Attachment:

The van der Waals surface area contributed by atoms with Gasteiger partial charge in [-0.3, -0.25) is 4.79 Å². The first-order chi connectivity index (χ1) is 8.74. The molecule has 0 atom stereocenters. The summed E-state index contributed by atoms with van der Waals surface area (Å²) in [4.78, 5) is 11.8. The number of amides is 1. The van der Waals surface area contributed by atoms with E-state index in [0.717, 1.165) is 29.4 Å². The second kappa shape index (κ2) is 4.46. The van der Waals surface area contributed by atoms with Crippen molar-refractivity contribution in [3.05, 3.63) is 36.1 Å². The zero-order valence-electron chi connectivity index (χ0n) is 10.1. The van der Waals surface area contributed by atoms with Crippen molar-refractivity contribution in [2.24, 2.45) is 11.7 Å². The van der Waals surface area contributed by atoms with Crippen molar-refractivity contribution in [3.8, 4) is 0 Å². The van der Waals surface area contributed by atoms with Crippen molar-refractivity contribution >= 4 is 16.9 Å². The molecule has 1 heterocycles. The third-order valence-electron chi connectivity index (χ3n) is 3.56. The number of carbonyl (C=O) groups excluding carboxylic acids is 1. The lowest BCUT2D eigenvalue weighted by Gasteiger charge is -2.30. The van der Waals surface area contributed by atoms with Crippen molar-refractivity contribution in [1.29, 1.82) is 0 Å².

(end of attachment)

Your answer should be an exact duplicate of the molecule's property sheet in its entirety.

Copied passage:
The van der Waals surface area contributed by atoms with Gasteiger partial charge in [-0.3, -0.25) is 4.79 Å². The first-order chi connectivity index (χ1) is 8.74. The molecule has 0 atom stereocenters. The summed E-state index contributed by atoms with van der Waals surface area (Å²) in [4.78, 5) is 11.8. The number of amides is 1. The van der Waals surface area contributed by atoms with E-state index in [0.717, 1.165) is 29.4 Å². The second kappa shape index (κ2) is 4.46. The van der Waals surface area contributed by atoms with Crippen molar-refractivity contribution in [3.05, 3.63) is 36.1 Å². The zero-order valence-electron chi connectivity index (χ0n) is 10.1. The van der Waals surface area contributed by atoms with Crippen molar-refractivity contribution in [2.24, 2.45) is 11.7 Å². The van der Waals surface area contributed by atoms with Crippen molar-refractivity contribution in [3.8, 4) is 0 Å². The van der Waals surface area contributed by atoms with Crippen molar-refractivity contribution >= 4 is 16.9 Å². The molecule has 1 heterocycles. The third-order valence-electron chi connectivity index (χ3n) is 3.56. The number of carbonyl (C=O) groups excluding carboxylic acids is 1. The lowest BCUT2D eigenvalue weighted by Gasteiger charge is -2.30. The van der Waals surface area contributed by atoms with Crippen molar-refractivity contribution in [1.29, 1.82) is 0 Å².